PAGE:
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One-on-one with David Harmon

(03/03/17 6:40am)

Dave Harmon ’17 will leave Dartmouth as one of the top swimmers in school history. The Severna Park, Maryland, native owns the College records in the 100-yard butterfly (47.9 seconds) and 200-yard butterfly (1.48.6s), the latter of which he set in 2014. Harmon’s record-setting performance in the 100-yd fly at last weekend’s men’s Ivy League Championship was the highlight of the meet for the Big Green.

Tearing up the playbook: the present of America’s pastime

(02/27/17 7:10am)

As spring training signals the open of the 2017 season, Major League Baseball is once again embroiled in a controversy regarding its relationship between its past and present. Last year, Bryce Harper began his “Make Baseball Fun Again” campaign, critiquing the uptight, traditionalist baseball establishment that limited a player’s ability to express himself. Harper expressed a resentment for the “tired” nature of the game and hoped to see more players express themselves through their style of play. This season, everyone affiliated with the game is caught up in the issue of the pace of play. The consensus is that baseball games take too long and need to be streamlined to attract new and younger fans.

Softball team opens season, shares hopes to reclaim Ivy title

(02/27/17 7:15am)

With spring quickly approaching, Dartmouth softball is out in full force, seeking its third league championship in four years. Last season, the Big Green finished with a 27-15 overall record and a 15-5 record in conference play. While Dartmouth was a favorite to win the league crown, the women lost 8-5 against Harvard University in a winner-take-all Game 2 in the Ivy League’s North Division. Harvard later lost to Princeton University in a best-of-three series.

Women’s ice hockey team looks to keep building on foundation

(02/27/17 7:05am)

A 7-21 overall record is likely not what first-year women’s ice hockey head coach Laura Schuler and her team had in mind coming into the team’s 2016-2017 campaign. It became apparent after an 0-5 start, including a 5-1 loss to Harvard University — who finished the season with a 5-19-5 record — that Schuler, the head coach of Canada’s women’s national team, would need time to point Dartmouth in the right direction.

Dartmouth's athletic administrators talk about PE credit offerings

(02/20/17 7:20am)

The Dartmouth sat down with three athletic administrators — senior associate athletic director for physical education & recreation Joann Brislin, director of fitness Hugh Mellert and coordinator of intramural and club sports Theresa Hernandez — to talk about the nuts and bolts of PE and intramural sports.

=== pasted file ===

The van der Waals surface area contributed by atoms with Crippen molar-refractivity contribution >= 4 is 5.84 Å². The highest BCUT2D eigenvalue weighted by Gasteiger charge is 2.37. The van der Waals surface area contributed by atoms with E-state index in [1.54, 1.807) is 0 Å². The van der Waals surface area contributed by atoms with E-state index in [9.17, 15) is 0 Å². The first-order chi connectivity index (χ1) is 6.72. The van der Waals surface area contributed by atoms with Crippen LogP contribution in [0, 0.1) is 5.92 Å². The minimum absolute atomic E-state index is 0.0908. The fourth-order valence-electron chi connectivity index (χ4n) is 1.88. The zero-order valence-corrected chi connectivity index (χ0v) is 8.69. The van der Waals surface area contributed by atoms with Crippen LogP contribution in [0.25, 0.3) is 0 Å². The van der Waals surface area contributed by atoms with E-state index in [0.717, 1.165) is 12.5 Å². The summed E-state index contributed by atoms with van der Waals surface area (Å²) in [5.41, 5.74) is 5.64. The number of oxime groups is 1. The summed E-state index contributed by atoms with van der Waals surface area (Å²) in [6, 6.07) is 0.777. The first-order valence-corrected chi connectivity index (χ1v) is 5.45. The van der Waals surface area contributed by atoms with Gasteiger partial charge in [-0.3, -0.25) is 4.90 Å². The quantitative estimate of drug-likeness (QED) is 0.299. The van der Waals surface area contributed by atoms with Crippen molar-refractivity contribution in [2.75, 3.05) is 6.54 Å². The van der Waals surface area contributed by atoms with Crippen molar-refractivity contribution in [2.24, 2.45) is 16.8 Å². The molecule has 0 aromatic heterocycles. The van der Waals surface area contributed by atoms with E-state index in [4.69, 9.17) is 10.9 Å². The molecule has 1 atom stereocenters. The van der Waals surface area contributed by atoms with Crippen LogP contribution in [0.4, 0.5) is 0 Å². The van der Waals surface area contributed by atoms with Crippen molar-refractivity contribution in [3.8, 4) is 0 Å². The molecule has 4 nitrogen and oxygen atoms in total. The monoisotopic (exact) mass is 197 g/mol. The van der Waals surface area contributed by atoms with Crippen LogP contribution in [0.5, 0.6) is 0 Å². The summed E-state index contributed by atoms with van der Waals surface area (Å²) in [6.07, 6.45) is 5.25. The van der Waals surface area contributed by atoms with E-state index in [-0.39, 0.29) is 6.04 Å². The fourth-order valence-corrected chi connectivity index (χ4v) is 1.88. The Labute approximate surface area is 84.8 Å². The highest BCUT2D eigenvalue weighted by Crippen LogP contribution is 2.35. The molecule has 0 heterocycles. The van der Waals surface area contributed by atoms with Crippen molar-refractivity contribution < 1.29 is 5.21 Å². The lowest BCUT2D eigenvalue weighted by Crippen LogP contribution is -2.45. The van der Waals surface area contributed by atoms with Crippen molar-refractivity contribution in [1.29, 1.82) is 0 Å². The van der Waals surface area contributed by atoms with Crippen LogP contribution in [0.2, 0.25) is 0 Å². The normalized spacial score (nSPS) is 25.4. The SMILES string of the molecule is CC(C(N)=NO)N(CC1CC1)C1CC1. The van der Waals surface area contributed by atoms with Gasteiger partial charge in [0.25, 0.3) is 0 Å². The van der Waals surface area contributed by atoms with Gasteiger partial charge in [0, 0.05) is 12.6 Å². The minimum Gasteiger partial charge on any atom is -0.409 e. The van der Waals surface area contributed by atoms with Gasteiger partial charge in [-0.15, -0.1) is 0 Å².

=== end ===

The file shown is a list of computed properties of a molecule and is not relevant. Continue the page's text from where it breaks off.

Dartmouth men's basketball team looks to finish season strong

(02/20/17 7:15am)

In the past two weeks, the men’s basketball team has been playing much better than its record would suggest. While the team is 6-17 overall and 3-7 in the Ivy league, most of those losses came at the beginning of the season. Over the past three weeks, Dartmouth has recorded impressive wins over in-conference rivals Columbia University, University of Pennsylvania and Brown University. The team’s 3-7 conference record places it in a sixth place tie with Cornell University. However, with Penn and Columbia tied for fourth in the league off 4-6 records, there remains a chance for Dartmouth to finish in the top four, thereby earning a spot in the inaugural Ivy League Tournament and a chance at an NCAA tournament bid.

One-on-one with one of Dartmouth's top relievers, Patrick Peterson

(02/19/17 7:15am)

Patrick Peterson ’18 is a decorated right-handed pitcher on the men’s baseball team. In his freshman year, he was named a Louisville Slugger All-American and All-Ivy League First Team relief pitcher. In his sophomore year, he was a member of the All-New England Third Team and the All-Ivy League Team for the second year in a row. Most recently, Peterson was selected to be the 2017 National College Baseball Writers Association Stopper of the Year Watch List as the only Ivy League representative. He enters his junior year with a perfect 7-0 record with 10 saves.

NARP Meets World: The Prodigal Son Returns

(02/20/17 7:05am)